Apple Patches Zero-Day MacOS Bug That Can Bypass Anti-Malware Defenses

Cyber Security News

A variant of Mac No. 1 threat Shlayer since January already has been exploiting the vulnerability, which allows payloads to go unchecked through key OS security features.

Apple patched a zero-day vulnerability in its MacOS that can bypass critical anti-malware capabilities and which a variant of the notorious Mac threat Shlayer adware dropper already has been exploiting for several months.

Security researcher Cedric Owens first discovered the vulnerability, tracked as CVE-2021–30657 and patched in macOS 11.3, an update dropped by Apple on Monday. The vulnerability is particularly perilous to macOS users because it allows an attacker to very easily craft a macOS payload that goes unchecked by the strict security features built into the OS specifically to keep malware out.

“This bug trivially bypasses many core Apple security mechanisms, leaving Mac users at grave risk,” warned Patrick Wardle, an Apple security expert who runs the Objective-See Mac security tool site, in a blog post Monday. Owens asked Wardle to do a deeper technical dive of the bug after his initial analysis and report on it.

Owens said he tested his exploit for the bug successfully on macOS Catalina 10.15–specifically on 10.15.7–and on versions of macOS Big Sur before Big Sur 11.3, submitting a report to Apple about the vulnerability on March 25.

“This payload can be used in phishing and all the victim has to do is double-click to open the .dmg and double-click the fake app inside of the .dmg–no pop ups or warnings from macOS are generated,” Owens wrote in a post on his Medium blog Monday.

Vulnerability Deep Dive

Wardle’s report takes an extensive technical look at the bug, finding that CVE-2021–30657 could bypass three key anti-malware detections present in macOS—File Quarantine, Gatekeeper and Notarization, he wrote in his post.

Apple has always considered itself a stickler for security with a focus on locking down its proprietary hardware products against malware–which makes the existence of this particular zero-day bug somewhat ironic. The three features that the flaw could bypass actually show a steady progression of macOS security, with the company reinforcing each feature to make the OS inherently less penetrable, Wardle explained.

File Quarantine, was introduced in OSX Leopard (10.5) in 2007, provides the first warning to the user that requires explicit confirmation before allowing a newly downloaded file to execute, he wrote. However, since users kept ignoring the warning and letting malware pass through, Apple introduced Gatekeeper in OSX Lion (10.7) as a feature built atop File Quarantine. Gatekeeper checks the code-signing information of downloaded items, blocking those that do not adhere to system policies, Wardle said.

Notarization is the newest security feature of the three, introduced in macOS Catalina (10.15) and aimed at once again preventing users from sabotaging themselves. The feature introduced Application Notarization to ensure that Apple has scanned and approved all software before it is allowed to run, according to the post.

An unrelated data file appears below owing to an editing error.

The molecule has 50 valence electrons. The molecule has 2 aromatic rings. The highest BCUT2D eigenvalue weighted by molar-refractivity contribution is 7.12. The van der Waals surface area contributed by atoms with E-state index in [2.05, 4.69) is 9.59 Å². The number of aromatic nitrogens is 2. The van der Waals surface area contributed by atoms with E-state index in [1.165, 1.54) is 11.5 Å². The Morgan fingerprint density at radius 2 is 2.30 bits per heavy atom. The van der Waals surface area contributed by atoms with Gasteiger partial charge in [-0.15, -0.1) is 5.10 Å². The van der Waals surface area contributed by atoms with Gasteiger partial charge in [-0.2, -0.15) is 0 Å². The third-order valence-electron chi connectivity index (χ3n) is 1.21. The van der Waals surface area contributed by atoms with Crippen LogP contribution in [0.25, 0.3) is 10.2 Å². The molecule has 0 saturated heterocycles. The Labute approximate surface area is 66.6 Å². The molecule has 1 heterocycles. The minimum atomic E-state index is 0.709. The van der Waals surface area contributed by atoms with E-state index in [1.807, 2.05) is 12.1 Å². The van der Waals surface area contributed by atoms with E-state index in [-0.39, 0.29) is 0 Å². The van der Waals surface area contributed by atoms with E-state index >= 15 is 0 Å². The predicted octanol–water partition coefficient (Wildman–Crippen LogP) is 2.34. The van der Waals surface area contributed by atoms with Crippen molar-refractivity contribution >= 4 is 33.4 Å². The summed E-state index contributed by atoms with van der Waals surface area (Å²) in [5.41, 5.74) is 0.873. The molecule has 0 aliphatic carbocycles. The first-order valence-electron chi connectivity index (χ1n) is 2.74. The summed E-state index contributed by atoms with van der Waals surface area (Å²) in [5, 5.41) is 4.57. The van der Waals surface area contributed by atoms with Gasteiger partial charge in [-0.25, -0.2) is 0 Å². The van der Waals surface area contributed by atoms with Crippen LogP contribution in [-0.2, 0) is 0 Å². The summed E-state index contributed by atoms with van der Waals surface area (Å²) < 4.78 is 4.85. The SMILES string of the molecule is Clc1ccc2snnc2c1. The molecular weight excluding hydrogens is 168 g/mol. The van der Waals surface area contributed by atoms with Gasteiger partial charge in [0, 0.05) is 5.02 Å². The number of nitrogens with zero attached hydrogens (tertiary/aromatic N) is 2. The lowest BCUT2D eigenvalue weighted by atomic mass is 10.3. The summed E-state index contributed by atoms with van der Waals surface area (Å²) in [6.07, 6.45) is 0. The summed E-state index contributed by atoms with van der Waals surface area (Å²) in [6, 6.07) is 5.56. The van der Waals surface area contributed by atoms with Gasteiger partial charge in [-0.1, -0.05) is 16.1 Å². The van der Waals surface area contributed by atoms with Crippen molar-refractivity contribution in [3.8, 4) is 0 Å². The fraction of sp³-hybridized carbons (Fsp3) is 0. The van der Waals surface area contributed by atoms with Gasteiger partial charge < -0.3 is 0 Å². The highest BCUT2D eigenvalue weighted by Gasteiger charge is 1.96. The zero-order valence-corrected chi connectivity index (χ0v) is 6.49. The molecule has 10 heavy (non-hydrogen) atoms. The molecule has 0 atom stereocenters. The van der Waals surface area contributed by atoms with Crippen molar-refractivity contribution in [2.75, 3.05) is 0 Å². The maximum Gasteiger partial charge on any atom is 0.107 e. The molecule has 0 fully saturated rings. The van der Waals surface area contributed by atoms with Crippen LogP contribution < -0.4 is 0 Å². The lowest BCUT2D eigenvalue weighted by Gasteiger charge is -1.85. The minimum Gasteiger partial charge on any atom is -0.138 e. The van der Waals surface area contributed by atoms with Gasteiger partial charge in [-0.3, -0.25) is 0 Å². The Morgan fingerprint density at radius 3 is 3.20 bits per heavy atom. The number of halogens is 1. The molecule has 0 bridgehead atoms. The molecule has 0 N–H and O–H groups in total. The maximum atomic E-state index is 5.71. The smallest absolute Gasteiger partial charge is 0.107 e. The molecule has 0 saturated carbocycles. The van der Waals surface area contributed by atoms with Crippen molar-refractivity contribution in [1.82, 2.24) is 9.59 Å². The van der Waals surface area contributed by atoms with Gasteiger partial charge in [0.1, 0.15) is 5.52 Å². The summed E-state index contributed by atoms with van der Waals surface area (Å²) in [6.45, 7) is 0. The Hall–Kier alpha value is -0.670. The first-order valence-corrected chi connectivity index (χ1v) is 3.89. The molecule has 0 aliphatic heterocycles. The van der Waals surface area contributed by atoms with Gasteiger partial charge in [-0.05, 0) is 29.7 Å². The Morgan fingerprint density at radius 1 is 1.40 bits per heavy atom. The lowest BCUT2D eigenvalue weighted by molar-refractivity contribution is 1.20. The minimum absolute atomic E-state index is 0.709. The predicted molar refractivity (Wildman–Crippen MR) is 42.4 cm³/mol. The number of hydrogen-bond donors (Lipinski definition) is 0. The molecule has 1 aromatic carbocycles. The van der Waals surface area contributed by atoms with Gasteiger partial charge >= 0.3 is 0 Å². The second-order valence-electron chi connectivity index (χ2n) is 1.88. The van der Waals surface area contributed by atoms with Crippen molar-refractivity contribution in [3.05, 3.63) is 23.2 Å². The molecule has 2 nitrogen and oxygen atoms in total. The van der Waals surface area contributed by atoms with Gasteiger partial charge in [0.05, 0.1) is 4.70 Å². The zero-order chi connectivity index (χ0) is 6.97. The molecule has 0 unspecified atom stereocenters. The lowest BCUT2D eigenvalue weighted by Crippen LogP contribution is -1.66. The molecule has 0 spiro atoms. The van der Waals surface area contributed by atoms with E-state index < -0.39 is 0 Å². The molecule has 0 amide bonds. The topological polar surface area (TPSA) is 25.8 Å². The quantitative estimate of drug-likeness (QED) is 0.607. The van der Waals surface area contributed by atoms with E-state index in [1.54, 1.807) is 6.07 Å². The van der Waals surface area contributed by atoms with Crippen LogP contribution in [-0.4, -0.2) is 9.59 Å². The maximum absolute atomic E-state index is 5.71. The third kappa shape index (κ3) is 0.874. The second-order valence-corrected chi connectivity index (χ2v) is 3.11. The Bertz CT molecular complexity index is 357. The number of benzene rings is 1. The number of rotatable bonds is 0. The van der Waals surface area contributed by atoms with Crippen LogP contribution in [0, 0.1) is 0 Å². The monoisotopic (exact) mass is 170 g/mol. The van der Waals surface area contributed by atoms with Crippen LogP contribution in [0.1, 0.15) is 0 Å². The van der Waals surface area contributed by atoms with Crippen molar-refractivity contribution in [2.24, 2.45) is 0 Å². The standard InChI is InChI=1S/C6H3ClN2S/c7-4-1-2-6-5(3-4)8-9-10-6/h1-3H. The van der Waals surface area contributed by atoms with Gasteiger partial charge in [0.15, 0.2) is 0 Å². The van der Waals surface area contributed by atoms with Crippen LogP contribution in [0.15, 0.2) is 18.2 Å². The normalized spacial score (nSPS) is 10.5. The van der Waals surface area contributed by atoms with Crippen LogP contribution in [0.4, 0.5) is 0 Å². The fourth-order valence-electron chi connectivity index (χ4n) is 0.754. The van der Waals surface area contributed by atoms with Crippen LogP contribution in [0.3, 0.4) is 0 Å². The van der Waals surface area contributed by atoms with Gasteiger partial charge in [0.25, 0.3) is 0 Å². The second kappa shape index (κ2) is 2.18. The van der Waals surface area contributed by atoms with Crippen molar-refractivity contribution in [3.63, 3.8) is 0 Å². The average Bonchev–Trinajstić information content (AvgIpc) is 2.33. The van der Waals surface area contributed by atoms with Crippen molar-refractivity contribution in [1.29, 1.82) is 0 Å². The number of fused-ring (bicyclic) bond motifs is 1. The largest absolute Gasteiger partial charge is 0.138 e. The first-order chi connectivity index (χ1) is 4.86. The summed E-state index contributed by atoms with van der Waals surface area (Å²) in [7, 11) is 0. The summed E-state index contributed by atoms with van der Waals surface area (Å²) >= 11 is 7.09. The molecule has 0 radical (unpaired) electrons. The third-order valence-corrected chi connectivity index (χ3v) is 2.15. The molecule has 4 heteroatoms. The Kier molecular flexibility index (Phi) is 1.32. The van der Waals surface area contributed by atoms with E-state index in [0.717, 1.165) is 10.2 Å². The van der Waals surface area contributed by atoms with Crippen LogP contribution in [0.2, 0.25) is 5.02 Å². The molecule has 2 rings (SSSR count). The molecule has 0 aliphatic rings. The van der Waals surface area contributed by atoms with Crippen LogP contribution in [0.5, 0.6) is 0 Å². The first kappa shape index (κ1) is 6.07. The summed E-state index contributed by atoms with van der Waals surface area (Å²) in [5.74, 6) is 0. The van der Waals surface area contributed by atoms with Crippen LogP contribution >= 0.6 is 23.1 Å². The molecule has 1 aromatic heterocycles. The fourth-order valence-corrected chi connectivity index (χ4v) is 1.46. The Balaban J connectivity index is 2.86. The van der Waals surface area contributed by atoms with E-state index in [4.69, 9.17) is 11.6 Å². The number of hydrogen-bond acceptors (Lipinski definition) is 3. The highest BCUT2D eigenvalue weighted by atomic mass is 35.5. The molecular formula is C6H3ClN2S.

By being able to bypass all of them, the zero-day bug, then, provides a triple threat that basically gives malware a free pass into the system. How the bug does this is by setting into motion a logic bug in macOS’ underlying code so that it mischaracterizes certain application bundles and skipps the usual security checks, Wardle explained.

The key to how the bug works lies in the way macOS apps identify files, which is not as single entities but instead as bundles of different files. These bundles include a list of properties that tell the app where specific files it needs to use are located.

By taking out the property file and creating a bundle in a certain way, threat actors can exploit the flaw to be misrecognized by the OS and thus pass through the security checks, Wardle said in his post.

“Any script-based application that does not contain an Info.plist file will be misclassified as ‘not a bundle’ and thus will be allowed to execute with no alerts nor prompts,” he wrote.

Exploitation in the Wild

Once he identified how the bug works, Wardle asked researchers from Mac security company Jamf to see if anyone had already exploited it in the wild. Turns out, a variant of malware already quite familiar to Mac users has been abusing the vulnerability since at least Jan. 9., according to a post Monday on the Jamf Blog.

“The Jamf Protect detections team observed this exploit being used in the wild by a variant of the Shlayer adware dropper,” according to the post by Jamf detections lead Jaron Bradley, who added that it is nearly identical to a malware sample previously identified by Intego Security.

The major difference, however, is that the variant has been repackaged to use a format necessary for carrying out the MacOS Gatekeeper bypass vulnerability, he explained, going into detail about how the attacker abused the flaw.

Shlayer and the macOS already have quite a history, as the stealthy adware is known as the No. 1 threat to Macs. Indeed, Shlayer was found slipping through the Notarization feature as recently last August disguised as Adobe Flash Player updates, something Wardle co-discovered with researcher Peter Dantini at the time.

Understandably, Apple and all the security researchers who took a look at the zero-day vulnerability are advising that macOS users update their systems immediately to avoid falling victim to any existing exploits for it.

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